- Two recent decisions of the Full Court of the Federal Court have considered important issues in the application of the general protections provisions of the Fair Work Act.
- One issue considered in Rumble v The Partnership t/as HWL Ebsworth Lawyers was how a decision-maker’s reasons were to be determined where adverse action was taken against an employee because of ‘inextricably intertwined’ actions which were capable of different characterisations (e.g. both as expression of political opinion and as disobedience of the employer’s media policy).
- In PIA Mortgage Services Pty Ltd v King, the Court clarified the scope of the workplace right being where a person ‘is able to make a complaint or inquiry … in relation to his or her employment’ under the Fair Work Act, s 341(1)(c).
Two recent decisions of the Full Court of the Federal Court have considered important issues in the application of the general protections provisions of the Fair Work Act 2009 (Cth) (‘the FW Act’). Amongst other things, these provisions make it unlawful for an employer to take adverse action against an employee (such as dismissing the employee) because of, or for reasons including, that the employee has exercised a workplace right (s 340(1)) or because of the employee’s political opinion (s 351(1)).
In Rumble v The Partnership Trading as HWL Ebsworth Lawyers  FCAFC 37 (‘Rumble’), the Court (Rares, Flick & Katzman JJ) considered whether an employer contravened section 351(1) of the FW Act when it dismissed an employee for repeated breaches of the employer’s employment policy. The policy prohibited employees from criticising the Government in the media. The Government was a client of the employer and the employer reasoned that such conduct could affect its ability to continue to attract and earn income from Government work (Rumble at  per Rares & Katzmann JJ).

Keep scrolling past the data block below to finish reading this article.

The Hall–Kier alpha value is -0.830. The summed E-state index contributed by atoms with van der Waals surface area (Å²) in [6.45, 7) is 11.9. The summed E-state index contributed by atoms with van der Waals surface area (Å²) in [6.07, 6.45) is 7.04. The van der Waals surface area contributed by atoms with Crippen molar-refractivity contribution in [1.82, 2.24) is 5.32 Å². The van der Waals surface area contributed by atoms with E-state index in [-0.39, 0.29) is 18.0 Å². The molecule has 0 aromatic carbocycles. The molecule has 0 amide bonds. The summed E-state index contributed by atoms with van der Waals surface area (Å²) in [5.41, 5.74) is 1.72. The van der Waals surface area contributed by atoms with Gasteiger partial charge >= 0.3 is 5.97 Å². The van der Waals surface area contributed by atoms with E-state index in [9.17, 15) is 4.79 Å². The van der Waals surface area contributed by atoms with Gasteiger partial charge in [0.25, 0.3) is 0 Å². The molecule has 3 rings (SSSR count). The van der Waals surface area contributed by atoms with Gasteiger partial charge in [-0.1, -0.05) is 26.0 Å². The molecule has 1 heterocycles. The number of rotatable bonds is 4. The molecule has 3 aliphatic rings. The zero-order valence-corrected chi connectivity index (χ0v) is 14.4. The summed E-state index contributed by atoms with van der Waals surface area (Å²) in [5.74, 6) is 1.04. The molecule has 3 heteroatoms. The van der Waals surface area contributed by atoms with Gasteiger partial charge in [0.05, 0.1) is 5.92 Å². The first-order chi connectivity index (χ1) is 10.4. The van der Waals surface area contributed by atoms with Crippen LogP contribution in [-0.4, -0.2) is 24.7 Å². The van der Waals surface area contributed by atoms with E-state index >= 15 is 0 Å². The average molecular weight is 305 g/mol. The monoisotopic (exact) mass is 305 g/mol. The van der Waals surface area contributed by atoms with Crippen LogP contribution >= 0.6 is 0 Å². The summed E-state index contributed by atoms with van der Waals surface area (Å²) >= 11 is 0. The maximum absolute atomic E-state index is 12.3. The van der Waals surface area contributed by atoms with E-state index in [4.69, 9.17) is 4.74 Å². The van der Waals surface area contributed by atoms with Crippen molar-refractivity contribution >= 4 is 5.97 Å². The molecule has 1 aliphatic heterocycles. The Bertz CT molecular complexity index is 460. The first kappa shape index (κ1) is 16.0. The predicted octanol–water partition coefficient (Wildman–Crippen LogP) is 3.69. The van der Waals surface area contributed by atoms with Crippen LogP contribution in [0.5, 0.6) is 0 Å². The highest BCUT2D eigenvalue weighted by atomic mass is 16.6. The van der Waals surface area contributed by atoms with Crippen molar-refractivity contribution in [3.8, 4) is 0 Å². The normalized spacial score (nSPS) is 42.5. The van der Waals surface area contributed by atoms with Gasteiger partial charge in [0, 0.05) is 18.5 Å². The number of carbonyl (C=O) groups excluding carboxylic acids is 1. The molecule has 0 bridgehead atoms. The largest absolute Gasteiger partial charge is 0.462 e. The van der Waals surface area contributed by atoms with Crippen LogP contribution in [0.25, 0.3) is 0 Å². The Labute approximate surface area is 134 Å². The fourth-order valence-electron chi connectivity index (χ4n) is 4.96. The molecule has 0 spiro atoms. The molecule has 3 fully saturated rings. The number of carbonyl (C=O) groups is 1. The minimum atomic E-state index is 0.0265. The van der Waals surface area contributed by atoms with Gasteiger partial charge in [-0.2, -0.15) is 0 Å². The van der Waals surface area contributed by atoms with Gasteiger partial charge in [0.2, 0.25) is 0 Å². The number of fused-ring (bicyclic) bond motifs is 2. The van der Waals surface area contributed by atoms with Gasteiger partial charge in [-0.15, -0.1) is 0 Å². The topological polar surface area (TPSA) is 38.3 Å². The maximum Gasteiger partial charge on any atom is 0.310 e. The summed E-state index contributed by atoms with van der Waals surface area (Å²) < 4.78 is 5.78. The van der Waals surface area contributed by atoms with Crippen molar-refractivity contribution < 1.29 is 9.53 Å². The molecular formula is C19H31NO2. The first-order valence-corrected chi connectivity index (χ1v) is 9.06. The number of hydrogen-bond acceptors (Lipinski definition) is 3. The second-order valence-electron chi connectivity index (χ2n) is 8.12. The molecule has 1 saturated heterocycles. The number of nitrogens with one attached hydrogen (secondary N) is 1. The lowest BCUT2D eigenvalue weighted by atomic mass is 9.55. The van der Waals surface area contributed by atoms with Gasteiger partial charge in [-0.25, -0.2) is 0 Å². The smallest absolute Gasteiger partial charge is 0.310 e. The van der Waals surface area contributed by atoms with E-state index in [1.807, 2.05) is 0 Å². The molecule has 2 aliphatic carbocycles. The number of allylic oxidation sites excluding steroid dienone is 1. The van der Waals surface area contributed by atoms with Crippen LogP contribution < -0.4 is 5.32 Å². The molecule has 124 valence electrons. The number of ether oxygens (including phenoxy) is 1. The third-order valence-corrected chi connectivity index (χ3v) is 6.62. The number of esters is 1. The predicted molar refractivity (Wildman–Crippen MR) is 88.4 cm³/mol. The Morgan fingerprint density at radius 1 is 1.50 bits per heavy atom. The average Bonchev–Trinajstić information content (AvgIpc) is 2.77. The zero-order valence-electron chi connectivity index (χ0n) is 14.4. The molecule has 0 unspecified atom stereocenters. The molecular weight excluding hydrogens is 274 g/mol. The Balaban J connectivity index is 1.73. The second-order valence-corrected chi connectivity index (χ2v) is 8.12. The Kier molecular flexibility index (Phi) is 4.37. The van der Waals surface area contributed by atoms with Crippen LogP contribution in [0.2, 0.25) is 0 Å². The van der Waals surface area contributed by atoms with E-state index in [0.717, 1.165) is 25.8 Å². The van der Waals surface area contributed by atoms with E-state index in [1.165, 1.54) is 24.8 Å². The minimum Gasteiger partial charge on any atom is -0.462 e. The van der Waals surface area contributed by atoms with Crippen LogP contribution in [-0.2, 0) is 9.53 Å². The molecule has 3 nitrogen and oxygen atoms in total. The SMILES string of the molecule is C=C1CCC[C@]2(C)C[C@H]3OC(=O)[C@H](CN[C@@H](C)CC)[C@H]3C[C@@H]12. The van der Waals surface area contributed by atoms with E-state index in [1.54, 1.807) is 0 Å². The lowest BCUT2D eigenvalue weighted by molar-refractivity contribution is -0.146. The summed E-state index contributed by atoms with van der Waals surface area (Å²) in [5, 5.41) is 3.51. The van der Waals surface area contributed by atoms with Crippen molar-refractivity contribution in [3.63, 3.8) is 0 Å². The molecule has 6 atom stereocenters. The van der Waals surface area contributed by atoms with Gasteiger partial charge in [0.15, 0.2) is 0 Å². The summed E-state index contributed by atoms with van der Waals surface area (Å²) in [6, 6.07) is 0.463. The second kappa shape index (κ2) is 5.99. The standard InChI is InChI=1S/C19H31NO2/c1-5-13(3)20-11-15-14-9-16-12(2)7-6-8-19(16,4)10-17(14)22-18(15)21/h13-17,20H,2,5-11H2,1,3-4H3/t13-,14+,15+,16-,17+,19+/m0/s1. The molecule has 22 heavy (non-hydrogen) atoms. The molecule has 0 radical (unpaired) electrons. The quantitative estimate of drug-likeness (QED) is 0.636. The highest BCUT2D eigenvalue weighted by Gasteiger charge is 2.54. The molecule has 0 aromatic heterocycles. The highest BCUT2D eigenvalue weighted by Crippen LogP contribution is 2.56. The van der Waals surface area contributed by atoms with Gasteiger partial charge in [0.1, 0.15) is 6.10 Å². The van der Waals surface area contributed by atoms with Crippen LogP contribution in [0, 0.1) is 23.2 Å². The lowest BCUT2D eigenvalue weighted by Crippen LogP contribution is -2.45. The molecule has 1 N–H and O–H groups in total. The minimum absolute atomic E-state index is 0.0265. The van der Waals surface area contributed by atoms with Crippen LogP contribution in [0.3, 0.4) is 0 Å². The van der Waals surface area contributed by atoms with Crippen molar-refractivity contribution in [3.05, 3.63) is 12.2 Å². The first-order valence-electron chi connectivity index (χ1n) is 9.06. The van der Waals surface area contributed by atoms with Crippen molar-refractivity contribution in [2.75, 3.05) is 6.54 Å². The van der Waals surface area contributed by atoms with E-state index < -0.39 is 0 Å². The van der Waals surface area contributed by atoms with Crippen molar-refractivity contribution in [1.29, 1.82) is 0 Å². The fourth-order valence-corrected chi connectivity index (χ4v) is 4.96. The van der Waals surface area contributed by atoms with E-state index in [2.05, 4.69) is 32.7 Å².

In PIA Mortgage Services Pty Ltd v King  FCAFC 15 (‘PIA Mortgage’) the Court considered the scope of the workplace right set out in section 341(1)(c)(ii) of the FW Act, being where a person ‘is able to make a complaint or inquiry … if the person is an employee – in relation to his or her employment’.
Dr Rumble was a consultant with HWL Ebsworth (‘the Firm’). In 2011 and 2012, Dr Rumble had, with other lawyers, conducted a review of allegations of sexual and other abuse in the military. After the report was submitted to the Commonwealth Government, Dr Rumble made a number of public criticisms of what he perceived to be the Government’s delay in implementing, or its failure to implement, the recommendations made by the review. These statements included criticisms of the Department of Veterans Affairs and the Department of Defence (‘the Departments’), both of which were clients of the Firm.
The Firm issued a media policy which required a staff member to obtain approval before giving any media interview and which also provided that any such approval would be on the condition that ‘the staff member will not be permitted to make any negative or critical comments in relation to any existing clients, past clients, potential clients, government departments …’ (at ). Dr Rumble continued to make unapproved public statements about the implementation which were critical of the Government and the Departments. After an article he wrote was published in the Sydney Morning Herald and the Canberra Times, the Firm terminated his employment.